• D.C.
  • BXL
  • Lagos
  • Dubai
  • Beijing
  • SG
rotating globe
  • D.C.
  • BXL
  • Lagos
Semafor Logo
  • Dubai
  • Beijing
  • SG


Updated Jan 17, 2024, 12:27pm EST
icon

Semafor Signals

France joins list of countries where birth rates are declining

Insights from The Economist, Vox, and NPR.

Arrow Down
Getty/Guido Mieth
PostEmailWhatsapp
Title icon

The News

France’s population is older than ever, and its citizens are having fewer children. Just 678,000 babies were born in the country last year, the lowest number since 1946. The decline is primarily due to women having fewer children or none at all, according to Ined, France’s National Institute of Demographic Studies. The nation’s population still increased slightly last year, thanks to migration and a record high life expectancy of 85.7.

AD

These trends are not unique to France — births are declining globally. In 2000, the world’s fertility rate stood at 2.7 births per woman. The “replacement rate,” at which a population is stable, is 2.1. As of 2023, the rate was 2.3 — and falling.

China announced this week that its population dropped again last year, the second time in a row, with its birth rate hitting a new low and death rate reaching the highest level since 1974. Over the last several years, nations including China, South Korea, Japan, Germany, and Russia have tried to address lagging birth rates by offering incentives for having children.

Correction: An earlier version of this story had the incorrect number of babies born in France in 2023. The number is 678,000.

AD
icon

SIGNALS

Semafor Signals: Global insights on today's biggest stories.

Global fertility drops could impact the economy

Source icon
Sources:  
The Economist, The International Monetary Fund

The implications of a dropping global birth rate include “higher taxes, later retirements, lower real returns for savers and, possibly, government budget crises,” The Economist wrote last year. That’s in part because as the population ages but isn’t replaced, there are fewer young people to support the world’s pensioners. In high-income countries, one factor contributing to falling fertility rates is the fact that women participate in the workforce for much of their lives. Affordable childcare allows mothers to continue their careers after giving birth, which the International Monetary Fund found also ultimately increases the number of babies who are born. The IMF recommends investing in gender equality overall to address economic pressures on women who want to start a family.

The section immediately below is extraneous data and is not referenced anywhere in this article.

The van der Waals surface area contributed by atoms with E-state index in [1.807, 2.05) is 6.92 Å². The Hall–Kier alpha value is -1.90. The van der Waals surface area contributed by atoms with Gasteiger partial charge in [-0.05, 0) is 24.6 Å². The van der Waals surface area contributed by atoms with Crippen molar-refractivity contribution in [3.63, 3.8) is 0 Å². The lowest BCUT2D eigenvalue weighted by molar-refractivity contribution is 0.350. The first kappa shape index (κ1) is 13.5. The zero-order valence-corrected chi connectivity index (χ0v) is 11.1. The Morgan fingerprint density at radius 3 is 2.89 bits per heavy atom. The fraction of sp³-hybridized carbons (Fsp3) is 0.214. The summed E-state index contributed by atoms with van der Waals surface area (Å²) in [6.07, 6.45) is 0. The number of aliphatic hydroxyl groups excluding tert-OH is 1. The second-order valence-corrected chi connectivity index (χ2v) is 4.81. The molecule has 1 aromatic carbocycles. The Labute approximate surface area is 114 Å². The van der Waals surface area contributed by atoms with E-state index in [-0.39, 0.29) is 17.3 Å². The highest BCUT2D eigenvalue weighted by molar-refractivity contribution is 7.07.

But pro-family policies don’t work in the long term

Source icon
Sources:  
The Hill, Vox

Countries with pro-family policies, like child tax credits and paid parental leave, are still seeing declining birth rates. There’s some evidence that these policies increase the number of children born when they’re first implemented, senior Center for Community Progress fellow Adam Mallach wrote, but the gains are temporary. “No matter what governments do to convince them to procreate, people around the world are having fewer and fewer kids,” Vox reported. Government efforts could shift the timing of when people chose to procreate, but “don’t ultimately affect the number of kids people have,” an expert told the outlet.

Immigration could help raise birth rates

Source icon
Sources:  
NPR, Nikkei Asia

Only net immigration can ensure population stability or growth in the aging advanced economies of the North,” economist Giovanni Peri wrote for the IMF. Immigration not only bolsters nations against population declines, it also tends to lower their overall age. This is especially true in places where the labor market is shrinking due to an aging population. Some countries already employ this strategy. “A real bellwether for the future is South Korea,” economics professor Michael Clemens told NPR. The country, which has the lowest birthrate in the world, augments its labor market with migrant workers. But those workers often endure substandard working conditions, mistreatment, and other forms of exploitation.

Semafor Logo
AD